I have been taking pictures for almost twenty years now and so much has changed over those years. Back in the beginning gas used to cost $1.00, Bill Clinton was president, and I was picking up a camera for the first time. I started out in high school playing with my father’s Nikon FM2 and taking pictures for the school newspaper. Today, I work with a medium format digital back shooting national ad campaigns, magazine articles, and catalogs. Some aspects of how I photograph have stayed unchanged, but a great deal has changed considerably.
I feel I’m similar to many photographers in how I got my start with photography. I began just taking pictures for the sake of taking pictures. I would play around with my father’s camera trying to take pictures I thought might look good. I didn’t really have a motive; I just loved the challenge of making good pictures. By examining my progress over the years, I have come up with a list of levels or stages I feel many photographers go through when becoming professional photographers.
1. Technically Unaware
You are taking pictures without putting any technical thought into them at all. No thought is going into your composition, light, or mood. You’re taking pictures for the purpose of recording a moment, place, or event and likely with a camera phone, or point and shoot camera. Taking pictures is likely something you do out of necessity.
2. Technically Semi-Aware
You start becoming aware of the photographic process. You start thinking that maybe the picture would look better if you did something in particular, like putting the camera in sports mode when taking pictures of sports, or landscape mode for landscapes. Towards the end of this level maybe you start shooting RAW instead of JPEG or buy a new lens other than the one that came with the camera. This is the level most amateurs are at.
3. Technically Aware
You really start thinking about the pictures you’re taking on a technical level. While photographing you think about the rule of thirds, your highlight and shadow detail, quality of light, and more. At this point you are probably using a good DSLR, an off-camera flash, and a few lenses to shoot the pictures that inspire you. If studio photography is your thing, you have a few light heads and soft boxes to modify the light to look how you want it to look. You are comfortable using Photoshop or similar software to edit your pictures and make them look as you want. Maybe at this point you have taken a few photography classes or taken part in a few workshops.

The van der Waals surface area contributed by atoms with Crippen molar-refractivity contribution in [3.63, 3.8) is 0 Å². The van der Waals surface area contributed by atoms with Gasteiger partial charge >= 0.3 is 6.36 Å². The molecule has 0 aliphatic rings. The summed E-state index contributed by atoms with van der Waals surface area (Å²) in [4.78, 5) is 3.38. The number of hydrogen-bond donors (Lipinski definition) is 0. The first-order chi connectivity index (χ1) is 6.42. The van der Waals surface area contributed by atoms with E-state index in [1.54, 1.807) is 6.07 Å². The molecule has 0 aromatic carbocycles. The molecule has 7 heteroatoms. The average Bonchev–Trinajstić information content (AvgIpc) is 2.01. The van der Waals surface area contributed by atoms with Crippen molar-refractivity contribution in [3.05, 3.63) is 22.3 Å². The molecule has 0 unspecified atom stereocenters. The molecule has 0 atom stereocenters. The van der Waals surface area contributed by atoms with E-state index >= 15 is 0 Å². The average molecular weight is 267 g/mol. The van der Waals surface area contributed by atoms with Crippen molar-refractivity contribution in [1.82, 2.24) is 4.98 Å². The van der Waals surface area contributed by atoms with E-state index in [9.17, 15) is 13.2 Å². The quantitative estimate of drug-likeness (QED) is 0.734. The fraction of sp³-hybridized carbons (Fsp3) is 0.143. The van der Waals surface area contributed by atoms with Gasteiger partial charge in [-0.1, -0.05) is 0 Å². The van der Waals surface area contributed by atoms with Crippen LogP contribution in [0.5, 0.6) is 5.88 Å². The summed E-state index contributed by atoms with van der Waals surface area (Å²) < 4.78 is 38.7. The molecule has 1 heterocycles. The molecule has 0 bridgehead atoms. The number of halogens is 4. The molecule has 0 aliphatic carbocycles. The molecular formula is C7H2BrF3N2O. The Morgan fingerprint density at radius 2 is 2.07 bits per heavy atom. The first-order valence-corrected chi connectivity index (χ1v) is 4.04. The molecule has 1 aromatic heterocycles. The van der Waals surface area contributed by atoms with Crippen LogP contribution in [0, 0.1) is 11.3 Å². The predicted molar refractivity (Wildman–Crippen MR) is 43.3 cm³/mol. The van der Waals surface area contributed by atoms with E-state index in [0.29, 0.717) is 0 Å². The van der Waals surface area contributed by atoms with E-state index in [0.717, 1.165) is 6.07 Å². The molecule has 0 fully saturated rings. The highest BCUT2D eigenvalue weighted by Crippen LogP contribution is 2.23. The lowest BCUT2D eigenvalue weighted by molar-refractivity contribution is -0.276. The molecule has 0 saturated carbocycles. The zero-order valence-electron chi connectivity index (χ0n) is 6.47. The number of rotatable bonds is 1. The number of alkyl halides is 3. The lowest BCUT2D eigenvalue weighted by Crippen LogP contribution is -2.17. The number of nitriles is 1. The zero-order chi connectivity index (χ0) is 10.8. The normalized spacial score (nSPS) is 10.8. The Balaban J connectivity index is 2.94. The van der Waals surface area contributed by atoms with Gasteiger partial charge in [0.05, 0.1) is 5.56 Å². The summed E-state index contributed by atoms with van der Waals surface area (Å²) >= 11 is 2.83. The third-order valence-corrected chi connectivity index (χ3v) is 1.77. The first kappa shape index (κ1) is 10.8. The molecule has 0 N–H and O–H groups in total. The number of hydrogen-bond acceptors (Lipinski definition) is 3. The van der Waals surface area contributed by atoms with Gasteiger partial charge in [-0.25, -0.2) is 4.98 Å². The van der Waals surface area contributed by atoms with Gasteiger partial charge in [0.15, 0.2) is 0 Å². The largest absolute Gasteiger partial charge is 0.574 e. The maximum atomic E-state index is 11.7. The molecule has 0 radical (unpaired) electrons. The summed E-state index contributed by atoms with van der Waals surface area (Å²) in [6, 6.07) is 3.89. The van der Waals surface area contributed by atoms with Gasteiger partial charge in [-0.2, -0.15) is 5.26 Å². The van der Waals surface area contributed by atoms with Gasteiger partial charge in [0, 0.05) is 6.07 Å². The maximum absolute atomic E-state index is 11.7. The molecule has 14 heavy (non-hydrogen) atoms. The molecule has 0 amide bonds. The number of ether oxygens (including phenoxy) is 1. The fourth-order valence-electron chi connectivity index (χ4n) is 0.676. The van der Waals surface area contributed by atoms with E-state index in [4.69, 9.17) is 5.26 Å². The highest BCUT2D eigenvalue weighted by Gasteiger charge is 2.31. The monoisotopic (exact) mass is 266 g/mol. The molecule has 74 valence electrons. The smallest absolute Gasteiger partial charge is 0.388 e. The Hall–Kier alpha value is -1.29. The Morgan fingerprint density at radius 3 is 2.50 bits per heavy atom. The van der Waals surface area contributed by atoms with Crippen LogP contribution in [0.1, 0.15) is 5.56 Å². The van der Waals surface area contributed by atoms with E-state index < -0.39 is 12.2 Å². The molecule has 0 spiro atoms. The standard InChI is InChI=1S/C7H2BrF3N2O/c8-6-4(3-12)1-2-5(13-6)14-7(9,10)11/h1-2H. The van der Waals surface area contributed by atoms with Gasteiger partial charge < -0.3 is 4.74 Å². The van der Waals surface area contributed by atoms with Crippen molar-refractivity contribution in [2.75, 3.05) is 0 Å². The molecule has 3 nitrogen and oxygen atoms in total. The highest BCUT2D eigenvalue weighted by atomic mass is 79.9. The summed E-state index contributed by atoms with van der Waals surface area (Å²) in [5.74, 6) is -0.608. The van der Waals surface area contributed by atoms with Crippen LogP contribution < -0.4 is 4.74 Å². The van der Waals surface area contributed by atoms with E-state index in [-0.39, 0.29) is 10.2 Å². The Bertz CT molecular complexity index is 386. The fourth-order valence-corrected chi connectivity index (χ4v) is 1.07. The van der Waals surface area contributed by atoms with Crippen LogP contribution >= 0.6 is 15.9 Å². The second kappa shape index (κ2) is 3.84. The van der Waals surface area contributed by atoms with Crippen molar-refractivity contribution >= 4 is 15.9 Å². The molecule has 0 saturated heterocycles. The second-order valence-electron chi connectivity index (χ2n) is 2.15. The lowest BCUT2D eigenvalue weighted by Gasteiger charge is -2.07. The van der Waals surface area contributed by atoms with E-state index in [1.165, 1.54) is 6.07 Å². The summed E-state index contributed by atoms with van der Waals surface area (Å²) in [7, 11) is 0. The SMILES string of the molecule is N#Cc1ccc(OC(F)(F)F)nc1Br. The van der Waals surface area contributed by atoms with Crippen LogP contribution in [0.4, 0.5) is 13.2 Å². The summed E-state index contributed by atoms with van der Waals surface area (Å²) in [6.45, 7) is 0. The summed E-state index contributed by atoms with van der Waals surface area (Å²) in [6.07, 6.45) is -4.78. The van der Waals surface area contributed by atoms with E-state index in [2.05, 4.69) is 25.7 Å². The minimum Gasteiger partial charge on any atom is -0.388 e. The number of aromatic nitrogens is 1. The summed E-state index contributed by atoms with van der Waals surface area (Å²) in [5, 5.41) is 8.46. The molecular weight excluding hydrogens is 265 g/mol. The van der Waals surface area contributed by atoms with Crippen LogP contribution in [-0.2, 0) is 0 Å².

4. Technically Over-Aware / Conceptually Unaware
You are making good technical photos, but you’re so concerned with the technical that you cannot get past that. When on a shoot, you are completely obsessed with what your camera settings are and check the LCD screen way too often to see if you got the shot. There is a chance you are spending way too much time on the Internet researching new gear and commenting on camera review sites. Better gear is necessary to make better photos, even though you already own good gear. You feel the world is holding you back from taking amazing images, but the reality is you’re probably the only one holding yourself back.